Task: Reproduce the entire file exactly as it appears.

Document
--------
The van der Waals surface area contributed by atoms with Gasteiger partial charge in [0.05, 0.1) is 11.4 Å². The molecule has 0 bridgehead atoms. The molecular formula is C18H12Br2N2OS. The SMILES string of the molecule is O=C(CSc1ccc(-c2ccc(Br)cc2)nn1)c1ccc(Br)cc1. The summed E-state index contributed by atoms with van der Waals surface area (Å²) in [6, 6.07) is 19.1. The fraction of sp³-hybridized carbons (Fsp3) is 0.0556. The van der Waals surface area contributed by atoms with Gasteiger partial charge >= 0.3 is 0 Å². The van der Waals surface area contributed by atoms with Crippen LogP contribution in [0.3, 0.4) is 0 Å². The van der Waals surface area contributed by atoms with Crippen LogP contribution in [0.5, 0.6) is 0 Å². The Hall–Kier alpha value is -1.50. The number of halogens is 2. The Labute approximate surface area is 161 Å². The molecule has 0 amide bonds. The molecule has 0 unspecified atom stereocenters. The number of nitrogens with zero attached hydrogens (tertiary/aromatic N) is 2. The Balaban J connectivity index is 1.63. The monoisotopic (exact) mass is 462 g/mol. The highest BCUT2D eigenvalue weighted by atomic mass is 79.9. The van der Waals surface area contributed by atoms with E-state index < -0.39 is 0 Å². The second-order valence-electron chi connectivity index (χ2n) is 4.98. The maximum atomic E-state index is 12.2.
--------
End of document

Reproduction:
The van der Waals surface area contributed by atoms with Gasteiger partial charge in [0.05, 0.1) is 11.4 Å². The molecule has 0 bridgehead atoms. The molecular formula is C18H12Br2N2OS. The SMILES string of the molecule is O=C(CSc1ccc(-c2ccc(Br)cc2)nn1)c1ccc(Br)cc1. The summed E-state index contributed by atoms with van der Waals surface area (Å²) in [6, 6.07) is 19.1. The fraction of sp³-hybridized carbons (Fsp3) is 0.0556. The van der Waals surface area contributed by atoms with Gasteiger partial charge >= 0.3 is 0 Å². The van der Waals surface area contributed by atoms with Crippen LogP contribution in [0.3, 0.4) is 0 Å². The van der Waals surface area contributed by atoms with Crippen LogP contribution in [0.5, 0.6) is 0 Å². The Hall–Kier alpha value is -1.50. The number of halogens is 2. The Labute approximate surface area is 161 Å². The molecule has 0 amide bonds. The molecule has 0 unspecified atom stereocenters. The number of nitrogens with zero attached hydrogens (tertiary/aromatic N) is 2. The Balaban J connectivity index is 1.63. The monoisotopic (exact) mass is 462 g/mol. The highest BCUT2D eigenvalue weighted by atomic mass is 79.9. The van der Waals surface area contributed by atoms with E-state index < -0.39 is 0 Å². The second-order valence-electron chi connectivity index (χ2n) is 4.98. The maximum atomic E-state index is 12.2.